The Uptown Up

Jan 22, 2021

In his book The Ode Less Traveled, British actor Stephen Fry makes the case for learning all those words like "trochee," "spondee" and "anapest" on the grounds that every craft, from agonistics to zenology, has its own lingo, and part of understanding a craft is learning the words involved and what they mean. To me, his argument is all the more persuasive given the range of profoundly silly work Fry has done: he's the omniscient narrator of the surreal kids' show Pocoyo, and his iteration of Jeeves to Hugh Laurie's Bertie Wooster has come as close to replacing the literary Wodehouse character in my mind as any TV adaptation is ever likely to replace anything. So if someone who can take a joke to those levels suggests there is power in the exacting language of a specific pursuit, I'll pay attention.

Which is why it pains me not to be able to relate the following information with 100% certainty, but it's so worth mentioning, I'm going to take a chance on inaccuracy regardless. I've already mentioned Rod Carey, avatar of low-end cool and long-time bassist with Ronnie Earl and the Broadcasters. While serving as resident groove authority at the National Guitar Workshop, Rod deigned to join my ever-so-much-greener but enthusiastic colleagues and myself for a few rhythm section master classes. These sessions were really just an excuse I cooked up to hang out and play with some blues with Rod, along with my dear departed pal Tricia Woods and drummer Yuichi Hirakawa, knowing we would learn as much as our students did.

Rod was, as the kids like to say, old school. A generation older than me and my friends, he had learned by playing countless gigs with musicians a generation older than himself, and as such was a repository of otherwise inaccessible knowledge. So as he went through the taxonomy of essential blues grooves, I paid rapt attention. There's a name for what Buddy Guy plays on "Mary Had A Little Lamb" and "Jam On A Monday Morning"? It's a called a tramp. Why "tramp?" Rod wasn't sure – probably from the Carla Thomas tune of the same name. But it sure is a lot quicker to look over your shoulder and holler "gimme a tramp, in C" – and a whole lot cooler, if you think you can actually pull it off. I'm pretty sure I couldn't.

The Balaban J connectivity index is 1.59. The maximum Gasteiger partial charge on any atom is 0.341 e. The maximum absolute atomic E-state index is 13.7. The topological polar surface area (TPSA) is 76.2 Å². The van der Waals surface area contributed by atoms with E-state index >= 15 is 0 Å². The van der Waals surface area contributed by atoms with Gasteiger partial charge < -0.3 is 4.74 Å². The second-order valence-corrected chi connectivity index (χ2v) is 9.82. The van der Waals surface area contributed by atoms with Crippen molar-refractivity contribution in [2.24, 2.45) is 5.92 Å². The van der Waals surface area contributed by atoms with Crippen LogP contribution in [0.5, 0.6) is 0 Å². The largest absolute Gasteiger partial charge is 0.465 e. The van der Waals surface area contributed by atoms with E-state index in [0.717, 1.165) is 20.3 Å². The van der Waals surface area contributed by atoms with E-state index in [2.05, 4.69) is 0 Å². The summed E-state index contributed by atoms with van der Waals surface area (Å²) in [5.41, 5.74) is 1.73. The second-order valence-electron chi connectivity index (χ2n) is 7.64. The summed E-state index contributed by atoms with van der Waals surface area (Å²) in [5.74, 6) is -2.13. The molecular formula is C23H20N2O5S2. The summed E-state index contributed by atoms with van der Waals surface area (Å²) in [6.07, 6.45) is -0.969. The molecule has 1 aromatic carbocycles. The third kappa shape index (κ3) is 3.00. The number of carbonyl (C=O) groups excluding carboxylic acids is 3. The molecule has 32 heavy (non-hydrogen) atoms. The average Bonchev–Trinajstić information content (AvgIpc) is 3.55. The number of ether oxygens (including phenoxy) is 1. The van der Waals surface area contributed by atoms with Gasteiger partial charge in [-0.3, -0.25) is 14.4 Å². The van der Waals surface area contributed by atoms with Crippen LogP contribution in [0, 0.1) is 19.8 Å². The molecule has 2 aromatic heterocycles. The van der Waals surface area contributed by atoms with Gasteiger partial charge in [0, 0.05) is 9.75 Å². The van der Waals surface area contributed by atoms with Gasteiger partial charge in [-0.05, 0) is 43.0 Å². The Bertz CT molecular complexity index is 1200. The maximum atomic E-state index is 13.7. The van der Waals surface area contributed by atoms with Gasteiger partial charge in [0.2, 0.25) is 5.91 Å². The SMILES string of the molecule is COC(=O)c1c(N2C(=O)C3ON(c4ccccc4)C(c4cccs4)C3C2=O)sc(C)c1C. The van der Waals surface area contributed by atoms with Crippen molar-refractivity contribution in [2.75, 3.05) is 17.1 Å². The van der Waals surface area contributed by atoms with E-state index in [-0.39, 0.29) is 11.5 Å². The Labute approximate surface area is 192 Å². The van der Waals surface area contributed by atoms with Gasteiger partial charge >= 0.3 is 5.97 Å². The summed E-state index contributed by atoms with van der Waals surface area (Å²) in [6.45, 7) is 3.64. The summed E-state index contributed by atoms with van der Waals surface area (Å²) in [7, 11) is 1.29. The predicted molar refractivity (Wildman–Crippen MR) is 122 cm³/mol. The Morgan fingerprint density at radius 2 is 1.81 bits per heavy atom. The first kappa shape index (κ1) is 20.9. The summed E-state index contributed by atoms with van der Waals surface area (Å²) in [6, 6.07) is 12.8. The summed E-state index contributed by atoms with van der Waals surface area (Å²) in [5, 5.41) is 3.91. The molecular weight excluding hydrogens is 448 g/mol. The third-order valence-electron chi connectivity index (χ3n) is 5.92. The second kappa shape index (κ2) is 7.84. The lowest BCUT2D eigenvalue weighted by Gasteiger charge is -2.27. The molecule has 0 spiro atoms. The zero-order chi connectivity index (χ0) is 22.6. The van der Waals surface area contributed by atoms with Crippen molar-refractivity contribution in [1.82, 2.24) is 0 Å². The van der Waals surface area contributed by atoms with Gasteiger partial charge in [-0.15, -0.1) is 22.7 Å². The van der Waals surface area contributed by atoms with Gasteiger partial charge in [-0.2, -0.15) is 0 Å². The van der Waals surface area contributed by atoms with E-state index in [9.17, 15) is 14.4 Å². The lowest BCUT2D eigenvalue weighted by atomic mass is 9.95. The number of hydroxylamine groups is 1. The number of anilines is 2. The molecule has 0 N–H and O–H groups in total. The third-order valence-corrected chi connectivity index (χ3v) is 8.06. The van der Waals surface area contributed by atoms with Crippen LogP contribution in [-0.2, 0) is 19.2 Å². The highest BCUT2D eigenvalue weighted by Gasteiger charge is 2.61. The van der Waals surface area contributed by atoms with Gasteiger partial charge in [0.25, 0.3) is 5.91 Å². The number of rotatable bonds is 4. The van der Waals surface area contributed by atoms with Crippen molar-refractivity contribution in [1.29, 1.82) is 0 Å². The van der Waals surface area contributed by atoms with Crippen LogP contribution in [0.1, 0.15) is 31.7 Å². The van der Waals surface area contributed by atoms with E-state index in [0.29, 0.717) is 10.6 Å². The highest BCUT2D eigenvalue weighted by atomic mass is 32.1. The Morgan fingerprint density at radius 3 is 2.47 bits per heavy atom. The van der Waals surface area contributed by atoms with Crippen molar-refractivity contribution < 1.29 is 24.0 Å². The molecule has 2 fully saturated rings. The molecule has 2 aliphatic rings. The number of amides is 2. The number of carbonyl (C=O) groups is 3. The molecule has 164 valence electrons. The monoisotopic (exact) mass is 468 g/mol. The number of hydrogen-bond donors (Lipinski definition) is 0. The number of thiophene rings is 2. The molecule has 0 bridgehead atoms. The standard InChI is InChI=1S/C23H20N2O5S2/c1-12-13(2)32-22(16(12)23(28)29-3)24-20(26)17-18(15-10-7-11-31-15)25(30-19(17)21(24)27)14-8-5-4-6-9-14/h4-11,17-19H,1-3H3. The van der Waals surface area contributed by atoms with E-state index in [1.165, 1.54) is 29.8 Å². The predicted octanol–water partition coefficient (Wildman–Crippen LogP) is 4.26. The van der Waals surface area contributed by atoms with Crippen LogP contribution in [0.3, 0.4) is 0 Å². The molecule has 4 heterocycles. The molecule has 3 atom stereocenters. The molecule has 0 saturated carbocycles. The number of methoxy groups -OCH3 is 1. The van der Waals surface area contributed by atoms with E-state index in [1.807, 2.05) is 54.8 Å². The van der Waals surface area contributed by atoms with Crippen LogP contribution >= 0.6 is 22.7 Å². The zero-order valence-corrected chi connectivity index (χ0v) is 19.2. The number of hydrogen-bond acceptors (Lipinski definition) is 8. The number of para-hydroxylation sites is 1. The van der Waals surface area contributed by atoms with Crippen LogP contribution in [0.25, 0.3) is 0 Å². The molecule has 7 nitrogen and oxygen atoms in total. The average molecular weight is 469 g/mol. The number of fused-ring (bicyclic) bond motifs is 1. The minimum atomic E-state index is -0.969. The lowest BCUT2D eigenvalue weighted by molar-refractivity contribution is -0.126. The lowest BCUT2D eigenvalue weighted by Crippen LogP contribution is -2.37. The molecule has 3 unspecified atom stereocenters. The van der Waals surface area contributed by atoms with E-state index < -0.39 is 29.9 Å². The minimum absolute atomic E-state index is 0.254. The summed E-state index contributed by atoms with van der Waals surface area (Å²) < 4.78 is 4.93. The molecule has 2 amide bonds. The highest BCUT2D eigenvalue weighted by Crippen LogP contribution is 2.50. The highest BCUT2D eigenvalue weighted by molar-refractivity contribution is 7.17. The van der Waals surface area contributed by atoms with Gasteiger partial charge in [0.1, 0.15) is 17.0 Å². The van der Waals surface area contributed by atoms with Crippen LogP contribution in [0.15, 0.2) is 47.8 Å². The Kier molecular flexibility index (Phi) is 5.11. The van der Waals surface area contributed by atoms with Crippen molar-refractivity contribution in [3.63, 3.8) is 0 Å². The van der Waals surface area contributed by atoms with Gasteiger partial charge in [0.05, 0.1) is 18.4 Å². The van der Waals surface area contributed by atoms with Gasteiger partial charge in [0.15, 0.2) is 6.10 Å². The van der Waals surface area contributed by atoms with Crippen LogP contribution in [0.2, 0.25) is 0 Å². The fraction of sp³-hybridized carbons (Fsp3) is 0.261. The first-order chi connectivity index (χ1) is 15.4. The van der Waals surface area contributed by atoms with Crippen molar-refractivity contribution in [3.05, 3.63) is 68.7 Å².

What really got me was the names for those classic shuffle grooves – ones I also associate with Buddy Guy, or more specifically, the Buddy Guy/Junior Wells recordings where the rhythm guitar is doubling the bass part. There are two ways to do it: start on the root, leap up an octave and then come down via the b7 and the 5th, or start on the root and climb up, through the 5th to the b7 and then to the octave. According to Rod, these are referred to in more knowledgeable circles as an "uptown up" and an "uptown down," respectively. At least, I think so. I have never been able to remember exactly which was which: does the "up" in "uptown up" refer to the fact that you jump up to the octave right away, or to the fact that you're climbing up through the intervals of the chord?

In my mind, I've settled on the former, though as I'm writing this, the rugged logic of the latter is kind of making more sense to me after all this time. Internet or no, I can't seem to find confirmation of this language elsewhere, so it's also possible this was just something local to New England blues cats, Rhode Island sidemen or the world of Rod Carey. But I don't think so.

The grooves themselves are unquestionably bedrock blues material. I have a hazy recollection of Louisiana bluesman Kenny Neal talking in another National Guitar Workshop class about his father, guitarist Raful Neal, who was pals with pre-Chicago Buddy Guy. Neal thought these riffs arose from from musicians like his father and Guy having to back each other up in the absence of a bass player. That explains a lot, for sure. All I know is that when I when I first learned these moves, I took the purist's insufferable delight in having discovered an infinitely hipper way to play a shuffle. Lean and lithe, possessed of forward motion and breathing room, they let you interlock with with the rest of the band without weighing things down.

Here's the thing: whether Uptown Up or Uptown Down, this is not the most obvious groove to try and recreate via solo fingerstyle guitar. I've made halfway attempts to do so over the years, but it's only lately, prompted by my Charlie Hunter jag (and desperately seeking ideas for a recent songwriters' meeting) that I've managed to wrestle a more thorough version of this idea to the mat. I hate to waste any part of the buffalo, and besides, why should I be the only one tying my fingers in knots over this? So I've made a lesson out of it. 

If you want to take a crack at the uptown up (or uptown down – the jury's still out), mosey on over to my Youtube channel and check it out:

Fingerstyle Blues Licks Over A Chicago Shuffle

And if you want to get your hands on the tab without re-entering your email, just click below to go straight to a download page with the PDFs for all the Fingerstyle Grooves lessons:

Download the tab